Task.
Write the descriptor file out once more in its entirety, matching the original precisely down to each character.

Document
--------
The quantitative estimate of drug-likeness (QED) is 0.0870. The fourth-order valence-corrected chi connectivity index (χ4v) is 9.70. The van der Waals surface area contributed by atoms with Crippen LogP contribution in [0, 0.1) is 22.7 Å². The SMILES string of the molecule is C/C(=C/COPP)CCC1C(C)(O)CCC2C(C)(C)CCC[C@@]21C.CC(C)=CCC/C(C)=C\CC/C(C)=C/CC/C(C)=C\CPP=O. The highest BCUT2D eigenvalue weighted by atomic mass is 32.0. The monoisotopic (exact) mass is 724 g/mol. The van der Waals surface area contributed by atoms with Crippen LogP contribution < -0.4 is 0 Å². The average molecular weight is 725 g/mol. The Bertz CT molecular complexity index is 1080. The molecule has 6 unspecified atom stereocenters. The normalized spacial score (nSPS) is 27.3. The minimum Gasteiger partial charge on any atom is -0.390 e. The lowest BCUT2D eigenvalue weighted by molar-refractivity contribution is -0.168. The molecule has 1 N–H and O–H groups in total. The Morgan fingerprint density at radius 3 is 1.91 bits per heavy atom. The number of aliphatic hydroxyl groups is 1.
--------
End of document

The quantitative estimate of drug-likeness (QED) is 0.0870. The fourth-order valence-corrected chi connectivity index (χ4v) is 9.70. The van der Waals surface area contributed by atoms with Crippen LogP contribution in [0, 0.1) is 22.7 Å². The SMILES string of the molecule is C/C(=C/COPP)CCC1C(C)(O)CCC2C(C)(C)CCC[C@@]21C.CC(C)=CCC/C(C)=C\CC/C(C)=C/CC/C(C)=C\CPP=O. The highest BCUT2D eigenvalue weighted by atomic mass is 32.0. The monoisotopic (exact) mass is 724 g/mol. The van der Waals surface area contributed by atoms with Crippen LogP contribution < -0.4 is 0 Å². The average molecular weight is 725 g/mol. The Bertz CT molecular complexity index is 1080. The molecule has 6 unspecified atom stereocenters. The normalized spacial score (nSPS) is 27.3. The minimum Gasteiger partial charge on any atom is -0.390 e. The lowest BCUT2D eigenvalue weighted by molar-refractivity contribution is -0.168. The molecule has 1 N–H and O–H groups in total. The Morgan fingerprint density at radius 3 is 1.91 bits per heavy atom. The number of aliphatic hydroxyl groups is 1.